Exit Interviews: Do You Know Why Your Employees are Leaving?

Employee resignations are an unfortunate fact of business, and it can be especially disappointing when one your best employees decide to quit.   However, people leave jobs for many reasons, and it’s important that you find out why when an employee makes that decision.  The best way to obtain this is though having an exit interview—a meeting with a terminating employee that provides your organization with the opportunity to obtain frank, honest feedback from the employee.

Giving the employee that’s leaving an opportunity to share their thoughts and provide you with feedback can help you implement positive changes to help you better retain employees moving forward.  Here are a few things to consider when conducting an exit interview.

  • Have the interview conducted by HR.
    In order to receive the most honest feedback, have the exit interview conducted by someone other than the employee’s immediate supervisor—preferably a human resources representative.  The supervisor’s relationship with the employee can influence an employee’s decision to leave or stay, so they will likely not be completely honest about their decision for leaving when talking with their supervisor.
  • Explain the purpose.
    Make sure the employee understands why you’re conducting an exit interview. The essential purpose is to determine whether there are problems that need to be addressed to help prevent further employee turnover.
  • Make the interview one-on-one and confidential
    Assure that the employee knows that the interview is completely confidential and nobody beyond the person doing the interview will hear the employee’s specific comments.   All information provided is only to be used anonymously and no permanent record will be retained. Don’t gang up on an employee by having multiple people conduct the interview, and make sure that the interview is conducted in private, not in front of other employees.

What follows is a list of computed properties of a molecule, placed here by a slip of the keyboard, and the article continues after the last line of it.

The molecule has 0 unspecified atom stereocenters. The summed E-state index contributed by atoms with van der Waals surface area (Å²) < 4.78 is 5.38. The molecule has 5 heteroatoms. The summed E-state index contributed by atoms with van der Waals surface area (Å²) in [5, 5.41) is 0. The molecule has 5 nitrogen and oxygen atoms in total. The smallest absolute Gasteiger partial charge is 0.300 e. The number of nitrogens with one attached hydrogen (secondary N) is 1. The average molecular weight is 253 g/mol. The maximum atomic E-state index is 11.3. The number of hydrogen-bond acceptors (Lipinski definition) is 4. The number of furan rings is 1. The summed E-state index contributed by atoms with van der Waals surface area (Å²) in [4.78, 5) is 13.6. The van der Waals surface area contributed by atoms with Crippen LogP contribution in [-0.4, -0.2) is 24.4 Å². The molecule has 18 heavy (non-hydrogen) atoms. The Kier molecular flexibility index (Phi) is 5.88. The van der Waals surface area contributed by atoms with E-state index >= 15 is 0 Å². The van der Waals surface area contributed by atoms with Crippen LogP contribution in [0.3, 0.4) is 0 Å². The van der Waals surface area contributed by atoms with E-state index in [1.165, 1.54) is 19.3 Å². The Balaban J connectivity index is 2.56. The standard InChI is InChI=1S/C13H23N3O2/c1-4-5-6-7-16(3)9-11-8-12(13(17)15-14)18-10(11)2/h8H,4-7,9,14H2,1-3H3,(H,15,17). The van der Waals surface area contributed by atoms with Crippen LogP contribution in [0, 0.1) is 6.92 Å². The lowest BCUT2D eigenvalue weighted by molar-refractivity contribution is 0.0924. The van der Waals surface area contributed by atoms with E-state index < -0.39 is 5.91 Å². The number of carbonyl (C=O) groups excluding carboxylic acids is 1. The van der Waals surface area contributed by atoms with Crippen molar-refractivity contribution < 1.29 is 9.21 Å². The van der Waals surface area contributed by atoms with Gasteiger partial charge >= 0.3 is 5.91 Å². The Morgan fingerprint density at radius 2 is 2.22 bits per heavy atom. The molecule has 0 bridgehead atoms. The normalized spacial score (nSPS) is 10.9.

• Have the employee summarize their experience.
    Ask the employee to sum up their general experience working with the company, both positive and negative.  By doing this instead of asking leading questions, the employee will likely provide more information since they won’t feel that they’re being bombarded.  You’ll also be able to pick up on body language and other nonverbal cues. 
  • Look for patterns.
    After the interview, assess and tabulate the information you were given.  Compare this info to that from previous exit interviews.  If you notice patterns emerging, consider what needs to be done to prevent future loss of good employees.
  • A few sample questions to get you started in the right direction:
    • How do you feel you were treated by your supervisor and coworkers?
    • Do you feel the workload was evenly distributed?
    • What could be done to make this company a better place to work?

An exit interview may not answer all your questions, but it can be a constructive way to learn why employees are leaving and what you can do to reduce turnover.

Reducing turnover starts with making sure you hire employees that are the best fit for your company.  Whether you’re looking for qualified temporary workers, temp-to-hire, or direct hire employees, the experienced staff at Area Temps can meet your requirements.  Contact us today for access to an applicant network of over 86,000 skilled candidates from the Greater Cleveland and Akron areas.

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